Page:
How is it diagnosed?
Being diagnosed with Gitelman Syndrome can often be a very long process, with many tests. Blood tests, urine tests, physical examinations, and genetic testing may be done. You may have lots of different doctors and consultants from different departments trying to diagnose you, before a diagnosis of Gitelman Syndrome can be made.
These may include:-
- Endocrinology : (medicine concerned with hormones)
- Nephrology : (medicine that deals with the diseases of kidneys)
- Rheumatology :(study of disorders of the joints and muscles and ligaments)
- Genetic counselling : (talks about your genes in your family)
At some point, you may see doctors in these areas when you are diagnosed because Gitelman Syndrome often needs a multidisciplinary approach.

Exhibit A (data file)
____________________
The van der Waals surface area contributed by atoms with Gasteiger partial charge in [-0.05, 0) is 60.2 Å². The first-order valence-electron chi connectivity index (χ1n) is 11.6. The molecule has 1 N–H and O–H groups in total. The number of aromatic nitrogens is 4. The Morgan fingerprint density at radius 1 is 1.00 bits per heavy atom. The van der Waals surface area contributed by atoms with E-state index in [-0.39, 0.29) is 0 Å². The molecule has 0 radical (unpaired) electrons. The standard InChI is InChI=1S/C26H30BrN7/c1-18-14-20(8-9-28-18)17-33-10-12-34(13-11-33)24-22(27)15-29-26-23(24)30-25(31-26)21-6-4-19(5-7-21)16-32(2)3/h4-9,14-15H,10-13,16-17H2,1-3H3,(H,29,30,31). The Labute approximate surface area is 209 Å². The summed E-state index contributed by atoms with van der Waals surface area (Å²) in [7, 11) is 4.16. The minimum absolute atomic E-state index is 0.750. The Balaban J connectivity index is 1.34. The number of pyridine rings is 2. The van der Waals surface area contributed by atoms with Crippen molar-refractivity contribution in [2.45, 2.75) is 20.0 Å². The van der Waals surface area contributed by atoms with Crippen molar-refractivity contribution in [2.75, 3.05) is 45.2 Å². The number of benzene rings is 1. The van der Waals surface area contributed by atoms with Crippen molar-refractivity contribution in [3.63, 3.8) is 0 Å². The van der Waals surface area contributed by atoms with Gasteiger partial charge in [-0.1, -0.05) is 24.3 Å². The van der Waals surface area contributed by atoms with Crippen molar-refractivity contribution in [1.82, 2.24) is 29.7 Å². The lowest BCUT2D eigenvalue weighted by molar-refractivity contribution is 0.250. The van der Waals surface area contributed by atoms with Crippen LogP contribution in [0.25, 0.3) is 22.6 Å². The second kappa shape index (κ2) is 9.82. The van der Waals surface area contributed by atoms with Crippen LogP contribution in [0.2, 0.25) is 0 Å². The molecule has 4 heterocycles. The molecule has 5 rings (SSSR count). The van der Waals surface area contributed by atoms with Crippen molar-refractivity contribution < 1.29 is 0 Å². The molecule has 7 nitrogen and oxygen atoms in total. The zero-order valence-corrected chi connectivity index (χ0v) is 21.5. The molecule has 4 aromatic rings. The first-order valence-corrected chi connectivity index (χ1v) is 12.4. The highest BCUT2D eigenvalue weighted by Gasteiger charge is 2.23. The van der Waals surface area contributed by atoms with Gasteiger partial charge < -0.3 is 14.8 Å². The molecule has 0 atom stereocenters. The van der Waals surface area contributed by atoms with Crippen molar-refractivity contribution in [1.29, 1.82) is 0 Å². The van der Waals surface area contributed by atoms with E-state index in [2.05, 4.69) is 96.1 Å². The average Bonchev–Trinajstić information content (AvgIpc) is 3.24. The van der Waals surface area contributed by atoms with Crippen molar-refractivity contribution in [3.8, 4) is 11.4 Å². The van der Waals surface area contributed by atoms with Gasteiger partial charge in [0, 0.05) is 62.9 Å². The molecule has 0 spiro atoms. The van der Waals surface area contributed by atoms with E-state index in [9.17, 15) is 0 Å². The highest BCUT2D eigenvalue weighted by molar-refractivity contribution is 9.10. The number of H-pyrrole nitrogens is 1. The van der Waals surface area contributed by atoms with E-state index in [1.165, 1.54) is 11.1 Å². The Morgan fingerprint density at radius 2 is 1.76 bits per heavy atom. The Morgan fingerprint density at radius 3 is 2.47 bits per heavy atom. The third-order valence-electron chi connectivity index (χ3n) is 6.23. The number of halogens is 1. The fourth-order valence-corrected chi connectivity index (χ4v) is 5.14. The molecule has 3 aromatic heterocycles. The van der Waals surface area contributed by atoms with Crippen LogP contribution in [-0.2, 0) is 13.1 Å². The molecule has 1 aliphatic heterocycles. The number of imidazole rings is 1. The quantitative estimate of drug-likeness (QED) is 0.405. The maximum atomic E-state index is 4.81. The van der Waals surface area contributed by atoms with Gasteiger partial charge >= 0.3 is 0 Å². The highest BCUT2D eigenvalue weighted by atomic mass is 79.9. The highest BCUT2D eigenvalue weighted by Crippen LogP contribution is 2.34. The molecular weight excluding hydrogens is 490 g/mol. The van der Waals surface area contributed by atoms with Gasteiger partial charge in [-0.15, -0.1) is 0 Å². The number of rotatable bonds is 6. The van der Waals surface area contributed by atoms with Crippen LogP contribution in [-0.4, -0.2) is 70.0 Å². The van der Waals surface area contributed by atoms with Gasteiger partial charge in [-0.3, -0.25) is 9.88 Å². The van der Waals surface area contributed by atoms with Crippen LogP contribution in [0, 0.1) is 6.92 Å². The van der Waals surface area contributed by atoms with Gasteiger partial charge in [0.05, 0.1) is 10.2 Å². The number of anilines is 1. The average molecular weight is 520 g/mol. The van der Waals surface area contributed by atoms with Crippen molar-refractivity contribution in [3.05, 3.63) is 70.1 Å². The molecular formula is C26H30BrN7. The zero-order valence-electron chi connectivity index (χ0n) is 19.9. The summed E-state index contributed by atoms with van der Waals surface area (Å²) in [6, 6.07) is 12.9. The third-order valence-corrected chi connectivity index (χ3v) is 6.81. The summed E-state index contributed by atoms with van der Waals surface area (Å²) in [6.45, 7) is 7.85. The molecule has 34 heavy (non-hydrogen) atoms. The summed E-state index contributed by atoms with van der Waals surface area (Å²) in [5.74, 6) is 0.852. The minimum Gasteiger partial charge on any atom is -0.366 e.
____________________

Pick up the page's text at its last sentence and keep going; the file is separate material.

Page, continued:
- Blood tests may show low levels of potassium, magnesium, and calcium.
- Blood tests may also show high renin and aldosterone levels.
- ECG testing (heart lead trace) may show changes in the shape of the heartbeats or may show funny rhythms, usually fast.
- 24hr urine shows low calcium.
- Metabolic Alkalosis (in which the pH of the tissues are elevated beyond normal levels and causes the bicarbonate levels to rise).
- Genetic blood tests and genetic counselling (which talks about your genes in your family).